Intermittent fasting during Ramadan: does it affect sleep?

Authors

  • Ahmed S. BaHammam,

    Corresponding author
    1. University Sleep Disorders Centre, College of Medicine, King Saud University, Riyadh, Saudi Arabia
    2. National Plan for Science and Technology, King Saud University, Saudi Arabia
    • Correspondence Ahmed S. BaHammam, Professor of Medicine, Director, University Sleep Disorders Centre, College of Medicine, King Saud University, Box 225503, Riyadh 11324, Saudi Arabia. Tel.: 966-1-467-1492; fax: 966-1-467-9495; e-mails: ashammam2@gmail.com or ashammam@ksu.edu.sa

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  • Khalid Almushailhi,

    1. Sleep Disorders Centre, King Fahad Armed Forces Hospital, Jeddah, Saudi Arabia
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  • Seithikurippu R. Pandi-Perumal,

    1. Somnogen Canada Inc., Toronto, ON, Canada
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  • Munir M. Sharif

    1. University Sleep Disorders Centre, College of Medicine, King Saud University, Riyadh, Saudi Arabia
    2. National Plan for Science and Technology, King Saud University, Saudi Arabia
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Summary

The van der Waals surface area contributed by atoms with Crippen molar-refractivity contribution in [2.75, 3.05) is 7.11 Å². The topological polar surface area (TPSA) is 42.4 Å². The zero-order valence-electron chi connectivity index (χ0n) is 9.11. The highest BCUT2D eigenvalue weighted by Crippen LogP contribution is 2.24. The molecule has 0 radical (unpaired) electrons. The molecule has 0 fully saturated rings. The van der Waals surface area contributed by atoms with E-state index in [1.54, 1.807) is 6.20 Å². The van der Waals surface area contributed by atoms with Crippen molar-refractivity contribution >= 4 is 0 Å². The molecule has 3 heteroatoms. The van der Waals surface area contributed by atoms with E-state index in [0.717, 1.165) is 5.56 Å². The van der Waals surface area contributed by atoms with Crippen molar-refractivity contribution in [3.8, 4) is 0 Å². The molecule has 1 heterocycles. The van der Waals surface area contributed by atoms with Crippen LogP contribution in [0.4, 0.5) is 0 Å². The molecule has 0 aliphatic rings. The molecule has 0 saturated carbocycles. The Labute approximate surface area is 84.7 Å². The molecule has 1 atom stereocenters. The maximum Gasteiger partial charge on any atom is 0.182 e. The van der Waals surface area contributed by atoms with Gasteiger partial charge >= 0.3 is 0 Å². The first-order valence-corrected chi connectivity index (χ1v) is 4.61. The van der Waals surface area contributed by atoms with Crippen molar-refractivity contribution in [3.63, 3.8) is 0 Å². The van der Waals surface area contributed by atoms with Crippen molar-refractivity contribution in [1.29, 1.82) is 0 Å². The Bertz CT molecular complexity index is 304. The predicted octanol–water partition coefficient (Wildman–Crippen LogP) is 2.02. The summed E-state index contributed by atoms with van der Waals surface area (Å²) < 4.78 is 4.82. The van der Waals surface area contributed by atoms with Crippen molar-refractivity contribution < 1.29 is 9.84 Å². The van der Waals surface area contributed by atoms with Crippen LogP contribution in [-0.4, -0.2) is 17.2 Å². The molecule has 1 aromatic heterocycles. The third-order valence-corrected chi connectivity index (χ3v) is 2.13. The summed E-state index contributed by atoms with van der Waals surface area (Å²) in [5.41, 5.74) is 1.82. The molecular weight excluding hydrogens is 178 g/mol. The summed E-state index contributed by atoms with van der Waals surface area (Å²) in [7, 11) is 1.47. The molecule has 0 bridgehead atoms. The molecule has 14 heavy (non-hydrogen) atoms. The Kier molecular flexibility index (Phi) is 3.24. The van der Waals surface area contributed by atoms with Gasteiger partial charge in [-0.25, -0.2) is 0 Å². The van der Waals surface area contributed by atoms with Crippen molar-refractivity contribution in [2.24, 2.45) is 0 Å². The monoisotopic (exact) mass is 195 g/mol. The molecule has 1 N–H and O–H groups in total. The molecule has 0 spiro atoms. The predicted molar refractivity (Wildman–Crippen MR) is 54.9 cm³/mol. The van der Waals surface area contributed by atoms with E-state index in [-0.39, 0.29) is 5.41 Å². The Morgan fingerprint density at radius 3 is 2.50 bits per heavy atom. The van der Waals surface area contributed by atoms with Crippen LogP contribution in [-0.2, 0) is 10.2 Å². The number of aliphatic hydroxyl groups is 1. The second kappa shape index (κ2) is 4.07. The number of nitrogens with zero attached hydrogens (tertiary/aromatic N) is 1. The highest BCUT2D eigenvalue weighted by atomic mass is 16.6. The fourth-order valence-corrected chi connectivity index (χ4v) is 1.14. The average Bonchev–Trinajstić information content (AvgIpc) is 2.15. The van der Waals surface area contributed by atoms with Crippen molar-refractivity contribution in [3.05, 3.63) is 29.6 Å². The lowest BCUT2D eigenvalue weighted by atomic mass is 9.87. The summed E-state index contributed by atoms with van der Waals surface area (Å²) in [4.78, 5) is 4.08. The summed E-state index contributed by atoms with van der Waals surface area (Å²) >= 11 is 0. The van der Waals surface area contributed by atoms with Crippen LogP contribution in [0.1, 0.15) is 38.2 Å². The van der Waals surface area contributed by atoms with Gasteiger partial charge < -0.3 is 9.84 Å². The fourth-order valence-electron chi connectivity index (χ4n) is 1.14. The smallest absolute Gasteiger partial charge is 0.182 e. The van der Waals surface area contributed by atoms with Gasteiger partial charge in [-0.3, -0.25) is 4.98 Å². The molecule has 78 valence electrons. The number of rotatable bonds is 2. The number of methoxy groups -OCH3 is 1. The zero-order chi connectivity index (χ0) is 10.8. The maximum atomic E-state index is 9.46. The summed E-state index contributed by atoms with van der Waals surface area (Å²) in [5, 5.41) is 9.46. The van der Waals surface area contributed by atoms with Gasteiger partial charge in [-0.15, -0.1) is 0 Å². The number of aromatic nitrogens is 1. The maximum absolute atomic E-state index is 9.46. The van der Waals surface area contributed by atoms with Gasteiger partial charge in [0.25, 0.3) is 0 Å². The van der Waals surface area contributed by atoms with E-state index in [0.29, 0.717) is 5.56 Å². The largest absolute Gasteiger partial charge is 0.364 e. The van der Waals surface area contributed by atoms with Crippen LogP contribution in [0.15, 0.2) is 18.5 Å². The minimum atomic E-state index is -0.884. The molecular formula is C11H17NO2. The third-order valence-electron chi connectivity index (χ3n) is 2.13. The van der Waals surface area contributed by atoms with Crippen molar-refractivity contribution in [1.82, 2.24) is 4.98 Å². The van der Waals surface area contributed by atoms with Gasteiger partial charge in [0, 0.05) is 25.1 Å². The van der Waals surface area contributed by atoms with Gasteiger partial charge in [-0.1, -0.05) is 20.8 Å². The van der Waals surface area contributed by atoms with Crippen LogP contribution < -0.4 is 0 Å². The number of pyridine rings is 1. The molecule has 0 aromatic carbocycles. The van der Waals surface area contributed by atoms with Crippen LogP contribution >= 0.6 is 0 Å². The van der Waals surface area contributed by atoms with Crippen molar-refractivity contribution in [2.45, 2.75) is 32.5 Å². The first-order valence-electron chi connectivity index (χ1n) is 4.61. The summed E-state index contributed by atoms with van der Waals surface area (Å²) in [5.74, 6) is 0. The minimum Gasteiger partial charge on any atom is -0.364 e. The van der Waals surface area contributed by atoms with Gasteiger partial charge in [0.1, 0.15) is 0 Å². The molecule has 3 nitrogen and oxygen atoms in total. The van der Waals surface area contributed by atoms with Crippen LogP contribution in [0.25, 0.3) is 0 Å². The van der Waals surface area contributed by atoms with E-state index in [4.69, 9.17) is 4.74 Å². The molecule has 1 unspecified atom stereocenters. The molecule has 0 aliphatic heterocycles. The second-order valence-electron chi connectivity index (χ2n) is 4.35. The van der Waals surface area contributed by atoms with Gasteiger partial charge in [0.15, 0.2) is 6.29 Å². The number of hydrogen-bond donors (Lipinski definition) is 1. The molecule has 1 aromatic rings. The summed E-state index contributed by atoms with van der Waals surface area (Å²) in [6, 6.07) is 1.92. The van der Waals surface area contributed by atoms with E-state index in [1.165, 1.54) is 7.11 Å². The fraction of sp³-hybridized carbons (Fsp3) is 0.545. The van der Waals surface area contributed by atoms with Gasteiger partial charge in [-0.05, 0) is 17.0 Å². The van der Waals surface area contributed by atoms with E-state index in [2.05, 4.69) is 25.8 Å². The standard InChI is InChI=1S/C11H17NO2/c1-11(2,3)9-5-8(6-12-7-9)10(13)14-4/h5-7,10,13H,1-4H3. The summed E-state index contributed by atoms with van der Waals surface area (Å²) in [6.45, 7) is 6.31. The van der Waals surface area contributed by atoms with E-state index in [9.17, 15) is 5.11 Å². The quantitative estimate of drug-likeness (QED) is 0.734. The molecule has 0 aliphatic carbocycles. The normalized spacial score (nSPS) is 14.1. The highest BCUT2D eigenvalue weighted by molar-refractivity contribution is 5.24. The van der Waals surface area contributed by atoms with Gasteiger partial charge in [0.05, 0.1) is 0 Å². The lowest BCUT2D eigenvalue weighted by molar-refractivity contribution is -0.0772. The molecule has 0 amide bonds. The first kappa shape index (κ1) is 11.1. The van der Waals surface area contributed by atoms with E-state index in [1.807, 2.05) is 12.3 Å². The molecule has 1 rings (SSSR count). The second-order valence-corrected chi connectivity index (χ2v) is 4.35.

Islamic intermittent fasting is distinct from regular voluntary or experimental fasting. We hypothesised that if a regimen of a fixed sleep–wake schedule and a fixed caloric intake is followed during intermittent fasting, the effects of fasting on sleep architecture and daytime sleepiness will be minimal. Therefore, we designed this study to objectively assess the effects of Islamic intermittent fasting on sleep architecture and daytime sleepiness. Eight healthy volunteers reported to the Sleep Disorders Centre on five occasions for polysomnography and multiple sleep latency tests: (1) during adaptation; (2) 3 weeks before Ramadan, after having performed Islamic fasting for 1 week (baseline fasting); (3) 1 week before Ramadan (non-fasting baseline); (4) 2 weeks into Ramadan (Ramadan); and (5) 2 weeks after Ramadan (non-fasting; Recovery). Daytime sleepiness was assessed using the Epworth Sleepiness Scale and the multiple sleep latency test. The participants had a mean age of 26.6 ± 4.9 years, a body mass index of 23.7 ± 3.5 kg m−2 and an Epworth Sleepiness Scale score of 7.3 ± 2.7. There was no change in weight or the Epworth Sleepiness Scale in the four study periods. The rapid eye movement sleep percentage was significantly lower during fasting. There was no difference in sleep latency, non-rapid eye movement sleep percentage, arousal index and sleep efficiency. The multiple sleep latency test analysis revealed no difference in the sleep latency between the ‘non-fasting baseline’, ‘baseline fasting’, ‘Ramadan’ and ‘Recovery’ time points. Under conditions of a fixed sleep–wake schedule and a fixed caloric intake, Islamic intermittent fasting results in decreased rapid eye movement sleep with no impact on other sleep stages, the arousal index or daytime sleepiness.

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